I have a confession. I’ve stopped believing in Evolution. I don’t know how it happened, but it slowly evolved (or devolved) into one shitpile of an email/calendar/groupware application. The latest version packaged with Ubuntu is slower and buggier than ever. It will occasionally crash while using it (some of the controls in the configuration panel will crash it instantly on activation). While running in the background, idle, doing nothing, it will suddenly crash for no reason. As my friend Mike has joked, “They call it ‘Evolution’, because it’s not intelligently-designed.”
This stability problem is untenable. So I’ve decided to migrate to Thunderbird.
For some reason (documented on the dev wiki, I’m sure), Novell has decided to start using Maildir as the backing storage format for emails instead of the venerable mbox format. Maildir puts every message in its own file sorted by folder, whereas mbox stores all messages in a folder into one large file. The benefits of having thousands of small files is obvious if you consider how easy it would be to lose every message contained in an mbox file should it become corrupted. Novell included a conversion module to be run after the Evolution app upgrade that automatically converts the entire mbox store to Maildir. Since it leaves an archival copy of the mbox folders, this is not a problem…as long as you don’t receive any new mail for Evolution to pile into the Maildir folders.
Enter Thunderbird. It doesn’t natively support Maildir (yet), so it requires mbox for its local storage. Normally, I would just take the folder of mbox files and copy them over into the area used by the new mail client, but I can’t do that this time; can’t use the mbox archive without losing all of the mail collected into the Maildir folders since the upgrade back in June. So what to do? I thought about using some scripts to do the conversion, but most of the ones I found online wouldn’t handle the nested folder hierarchies of my emails. Next solution: use Evolution to push my entire mailstore, one folder at a time, up to an IMAP mail server, and then fetch it with Thunderbird. Well, that would swamp the server and take a while to chew through. Lots of hand-work.
Third solution? Set up a local (on this machine) mail server and copy my messages from there. Brilliant! Enter Dovecot, an email server that handles both IMAP (where mail is stored on the server and accessible from anywhere) and POP3 (where mail is fetched from the server by the email client and stored locally on disk). It natively supports different mail stores, is quick, highly configurable, and fits the job nicely. So here’s my migration path:
- In Evolution, make a backup of all emails into a tarball (likely named “evolution-backup-<date>.tar.gz”). At this point, stop using Evolution. Configure its email account settings it to leave mail on the server of all the email accounts it accesses. Wash your hands.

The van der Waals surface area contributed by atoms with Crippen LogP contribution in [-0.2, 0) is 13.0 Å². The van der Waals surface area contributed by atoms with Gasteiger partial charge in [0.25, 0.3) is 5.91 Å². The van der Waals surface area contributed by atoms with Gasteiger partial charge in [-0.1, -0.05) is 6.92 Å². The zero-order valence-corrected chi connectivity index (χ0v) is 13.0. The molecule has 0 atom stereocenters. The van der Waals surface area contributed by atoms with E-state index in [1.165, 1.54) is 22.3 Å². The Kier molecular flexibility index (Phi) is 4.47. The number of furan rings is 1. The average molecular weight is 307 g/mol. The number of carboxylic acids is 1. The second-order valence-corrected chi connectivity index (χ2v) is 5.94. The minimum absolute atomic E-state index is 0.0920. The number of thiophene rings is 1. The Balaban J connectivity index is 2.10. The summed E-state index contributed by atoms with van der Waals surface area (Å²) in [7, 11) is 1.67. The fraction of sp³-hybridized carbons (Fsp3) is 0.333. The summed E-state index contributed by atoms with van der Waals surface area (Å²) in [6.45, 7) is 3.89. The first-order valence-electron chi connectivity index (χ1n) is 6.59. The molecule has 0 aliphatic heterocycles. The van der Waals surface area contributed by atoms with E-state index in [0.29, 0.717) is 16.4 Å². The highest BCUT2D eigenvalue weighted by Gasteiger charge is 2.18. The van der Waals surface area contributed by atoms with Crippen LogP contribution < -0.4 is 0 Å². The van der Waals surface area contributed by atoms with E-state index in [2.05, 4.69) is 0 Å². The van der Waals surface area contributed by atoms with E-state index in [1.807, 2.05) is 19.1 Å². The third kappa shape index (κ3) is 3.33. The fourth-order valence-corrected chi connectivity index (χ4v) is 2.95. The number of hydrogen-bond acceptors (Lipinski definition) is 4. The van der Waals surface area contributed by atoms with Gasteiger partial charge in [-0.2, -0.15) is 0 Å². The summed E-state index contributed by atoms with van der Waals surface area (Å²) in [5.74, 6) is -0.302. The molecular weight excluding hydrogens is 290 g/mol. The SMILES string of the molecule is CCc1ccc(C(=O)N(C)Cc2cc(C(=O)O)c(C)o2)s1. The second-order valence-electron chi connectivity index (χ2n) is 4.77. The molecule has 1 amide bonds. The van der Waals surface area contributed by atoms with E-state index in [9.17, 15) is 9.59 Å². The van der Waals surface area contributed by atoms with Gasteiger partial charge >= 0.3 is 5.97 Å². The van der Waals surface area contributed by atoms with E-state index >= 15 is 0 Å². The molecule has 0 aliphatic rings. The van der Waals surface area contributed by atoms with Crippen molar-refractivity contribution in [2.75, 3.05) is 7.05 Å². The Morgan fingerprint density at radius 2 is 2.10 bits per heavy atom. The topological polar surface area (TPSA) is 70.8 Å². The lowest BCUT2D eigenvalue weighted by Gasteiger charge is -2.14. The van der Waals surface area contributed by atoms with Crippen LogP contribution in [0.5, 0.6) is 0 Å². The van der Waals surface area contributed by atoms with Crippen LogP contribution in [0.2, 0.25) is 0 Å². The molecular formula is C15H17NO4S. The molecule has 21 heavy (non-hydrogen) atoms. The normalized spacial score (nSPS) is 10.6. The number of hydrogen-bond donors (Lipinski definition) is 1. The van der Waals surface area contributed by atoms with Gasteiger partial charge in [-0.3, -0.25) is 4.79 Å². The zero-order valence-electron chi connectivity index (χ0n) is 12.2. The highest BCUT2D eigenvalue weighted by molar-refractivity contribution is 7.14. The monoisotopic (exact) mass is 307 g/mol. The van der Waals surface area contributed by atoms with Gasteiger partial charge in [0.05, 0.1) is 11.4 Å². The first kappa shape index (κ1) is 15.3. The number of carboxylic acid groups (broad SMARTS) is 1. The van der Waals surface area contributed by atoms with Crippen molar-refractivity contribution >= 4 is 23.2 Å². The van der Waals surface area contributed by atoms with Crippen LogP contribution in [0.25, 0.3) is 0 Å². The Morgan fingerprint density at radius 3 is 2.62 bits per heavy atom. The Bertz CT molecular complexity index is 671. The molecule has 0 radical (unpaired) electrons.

- Open the tarball and navigate down to “/.local/share/evolution/mail/”; pull out a copy of “local”, rename it “Maildir”, and drop it into your home folder (“/home/<username>/Maildir/”). This is where Dovecot will store your messages.
- Install Dovecot (you’ll need root or sudo privileges). It’s preferred to install the dovecot-imapd package since it comes preconfigured for IMAP support.
- in “/etc/dovecot/dovecot.conf”, uncomment “listen = *, ::” This tells Dovecot to listen to all network interfaces.
- in “/etc/dovecot/conf.d/10-mail.conf”, uncomment “mail_location =” and set the value to “~/Maildir”. This tells Dovecot that each user’s mail is in their home directory in the folder “Maildir”.
- restart Dovecot.
- Install Thunderbird and configure it to connect to the localhost server using your system username and password. Follow these instructions if you need handholding. Tell Thunderbird to subscribe to all of your mail folders if they’re not visible.
Some finagling later, and I got Thunderbird talking to and browsing all my mail. Success! And it was at this point that I had an epiphany. One of the problems I’ve had over the years is that all of my email (the stuff that wasn’t hosted on an IMAP server somewhere) is stored locally on my desktop’s disk and inaccessible from anything that wasn’t a mail client running on the system. This made it difficult to dig through old messages or check my POP3 mail if I wasn’t at home. So, why did I really need to copy everything from the “temporary” Dovecot server into the “local folders” of my email client? Why can’t I just, I dunno, actually keep using Dovecot as my own email server so I can access it from anywhere? Bully of an idea!
So what I’ve done is set up port forwarding on my home cable modem router to allow inbound connections on such-and-such a port to be routed internally to my desktop. With a little bit of work last night, I was able to install Thunderbird on my laptop and configure it to access emails, hosted in my house, at the cafe. Two birds, one stone.
The next step is to install something like fetchmail to periodically pull all of the mail sent to my POP3 boxes (I have several addresses across all my domains) and drop them into Dovecot’s inbox so I can check for new messages from anywhere.
This is all very rewarding for me. After some time mired in frustration, to have a project finish so successfully is a welcome bit of cheer. And cheer is what I need going into this next year. 2012 was alright, but it ended on a down note. Every day is a rollercoaster ride of neurochemicals and social currency, so any sort of positive news is like a sigh of relief. May 2013 be better for us all.